A Grammar of Hdi

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Walter de Gruyter, 2002 - Language Arts & Disciplines - 550 pages
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Hdi is a hitherto undescribed language spoken in northern Cameroon. The language belongs to the Central Branch of Chadic. The aim of the book is to provide a fairly complete description of the grammar of this language. Consequently, the grammar describes the phonology, morphology and syntax of Hdi and the semantic and discourse functions coded in this language. Most clauses in Hdi are verb-initial, with the subject directly following the verb. The object is often marked by a preposition. What makes Hdi unusual is that the object-marking preposition is unique and does not function elsewhere as a locative preposition. Another interesting feature of Hdi is that there are two types of clauses, pragmatically independent and pragmatically dependent, and that the difference between these is coded by different tense and aspectual systems. In addition, there are two clausal orders for complex sentences: The order embedded clause-matrix clause codes one type of modality, while the order matrix clause-embedded clause codes another. The language also has a rich system of verbal extensions coding the semantic roles of arguments and adjuncts and the direction of movement.

The grammar is of interest not only to linguists working in African, Chadic and Afroasiatic linguistics, but also to general linguists, since it describes phenomena rarely seen in other languages of the world. The grammar is described in terms accessible to linguists working within various theoretical frameworks.

 

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Contents

Typological characteristics of Hdi
4
Phonotactics of consonants
20
Vowel system
26
Tone
39
The structure of the noun phrase
45
The order modifier head
53
The collective
59
Coding the notion of belonging
67
Normative modality
286
Emotive modality or warning
292
The perfective aspect in pragmatically dependent clauses
300
The dependent imperfective aspect
311
The progressive aspect
317
Conclusions
325
Referentiality and the perfective
328
Conclusions
334

The comparative form of the modifying construction
73
Modification through numerals
76
Deixis and anaphora
83
Specific and nonspecific child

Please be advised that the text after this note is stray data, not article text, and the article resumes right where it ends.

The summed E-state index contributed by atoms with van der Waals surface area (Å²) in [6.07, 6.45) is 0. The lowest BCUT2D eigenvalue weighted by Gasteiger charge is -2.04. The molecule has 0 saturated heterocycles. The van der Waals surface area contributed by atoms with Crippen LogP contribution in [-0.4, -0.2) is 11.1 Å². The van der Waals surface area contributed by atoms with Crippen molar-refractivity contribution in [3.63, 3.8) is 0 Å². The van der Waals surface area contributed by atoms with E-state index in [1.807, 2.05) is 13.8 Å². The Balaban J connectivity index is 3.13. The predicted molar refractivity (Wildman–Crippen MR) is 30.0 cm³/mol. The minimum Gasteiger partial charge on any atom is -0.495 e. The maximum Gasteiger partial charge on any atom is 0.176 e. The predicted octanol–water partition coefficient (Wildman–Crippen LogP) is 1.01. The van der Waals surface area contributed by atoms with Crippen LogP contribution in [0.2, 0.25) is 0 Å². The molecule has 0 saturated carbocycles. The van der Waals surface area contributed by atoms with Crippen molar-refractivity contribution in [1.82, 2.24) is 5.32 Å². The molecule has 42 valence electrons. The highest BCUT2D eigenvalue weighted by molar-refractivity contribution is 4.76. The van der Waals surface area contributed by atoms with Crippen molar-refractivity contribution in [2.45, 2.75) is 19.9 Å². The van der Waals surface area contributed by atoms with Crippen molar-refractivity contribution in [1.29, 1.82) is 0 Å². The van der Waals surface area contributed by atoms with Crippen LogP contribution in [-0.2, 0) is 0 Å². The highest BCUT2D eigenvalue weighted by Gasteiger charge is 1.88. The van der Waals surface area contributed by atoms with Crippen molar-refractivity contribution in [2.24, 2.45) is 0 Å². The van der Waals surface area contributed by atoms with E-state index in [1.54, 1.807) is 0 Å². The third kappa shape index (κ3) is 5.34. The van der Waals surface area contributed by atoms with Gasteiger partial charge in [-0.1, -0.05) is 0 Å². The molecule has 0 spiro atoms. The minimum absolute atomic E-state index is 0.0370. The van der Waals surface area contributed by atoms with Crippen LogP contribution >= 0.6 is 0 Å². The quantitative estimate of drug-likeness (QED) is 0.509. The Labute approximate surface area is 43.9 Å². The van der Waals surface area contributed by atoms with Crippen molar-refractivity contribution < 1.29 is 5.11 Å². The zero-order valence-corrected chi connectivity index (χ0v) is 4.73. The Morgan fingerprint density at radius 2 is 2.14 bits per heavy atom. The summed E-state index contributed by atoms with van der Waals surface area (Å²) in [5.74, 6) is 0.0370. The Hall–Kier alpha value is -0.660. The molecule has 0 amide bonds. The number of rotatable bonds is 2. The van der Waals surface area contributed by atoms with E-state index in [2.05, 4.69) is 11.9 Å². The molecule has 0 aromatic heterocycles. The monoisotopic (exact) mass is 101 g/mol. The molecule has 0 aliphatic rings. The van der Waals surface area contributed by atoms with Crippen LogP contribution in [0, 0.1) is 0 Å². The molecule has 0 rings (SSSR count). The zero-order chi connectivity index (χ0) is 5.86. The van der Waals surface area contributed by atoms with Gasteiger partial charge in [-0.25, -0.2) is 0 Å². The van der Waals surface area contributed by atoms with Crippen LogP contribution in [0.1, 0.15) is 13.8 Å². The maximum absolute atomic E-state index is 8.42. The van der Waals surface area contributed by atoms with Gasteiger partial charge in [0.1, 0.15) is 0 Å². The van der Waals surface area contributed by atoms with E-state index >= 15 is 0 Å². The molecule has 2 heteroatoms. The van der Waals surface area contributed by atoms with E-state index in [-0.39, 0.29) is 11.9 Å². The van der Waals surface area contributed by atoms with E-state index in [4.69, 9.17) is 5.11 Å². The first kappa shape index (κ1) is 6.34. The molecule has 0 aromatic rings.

94
The underlying tone of the verb
101
Suppletive plural
107
The structure of polysyllabic verbs
115
Verbal nouns
116
Coding of the object
130
Inherent properties of verbs and object coding
147
Coding the addressee of verbs of saying
153
Cognate objects
161
Conclusions
167
Introduction
169
Point of view of goal
176
Dative and benefactive argument coding
183
Coreferentiality of arguments
195
The inverse extension s
204
The system of partitive extensions
210
Conclusions
215
Associative extension nda
221
Downward movement extension xa 252
223
The locative adjunct
227
Adverbs of time
235
The system of locative extensions
241
Inner space orientation extension g
253
Upward movement extension fa
261
The extension ra
268
Imperative modality
274
Conclusions
341
Property concept predicates
347
Clauseinitial deictic particles
353
Negation
379
Negation of possessive clauses
386
Topicalization of the subject in equational clauses
393
Topicalization of the adjunct
396
Focus on the subject in verbless clauses
402
Focus on and relativization of the object
408
The topicalized adverb and focused object
414
Negation focus and relativization
424
Disjoined clauses
431
Negative sequential clauses
437
Discourse conjunctions
438
The coding of the addressee
444
The imperative mood in complements of verbs of saying
451
Interrogative complements
459
Nonpropositional addressees
467
Coding indirect perception
473
Different subjects
479
Purpose clauses
491
The negative conditional mood
498
Texts
505
ghuza duxwal Beer of Adulthood
512
Work for Squirrels Inlaws
516
Conversation between two speakers
531
Index
547
Copyright

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About the author (2002)

Zygmunt Frajzyngier is Professor at the University of Colorado, USA.

Erin Shay is research associate at the University of Colorado, USA.

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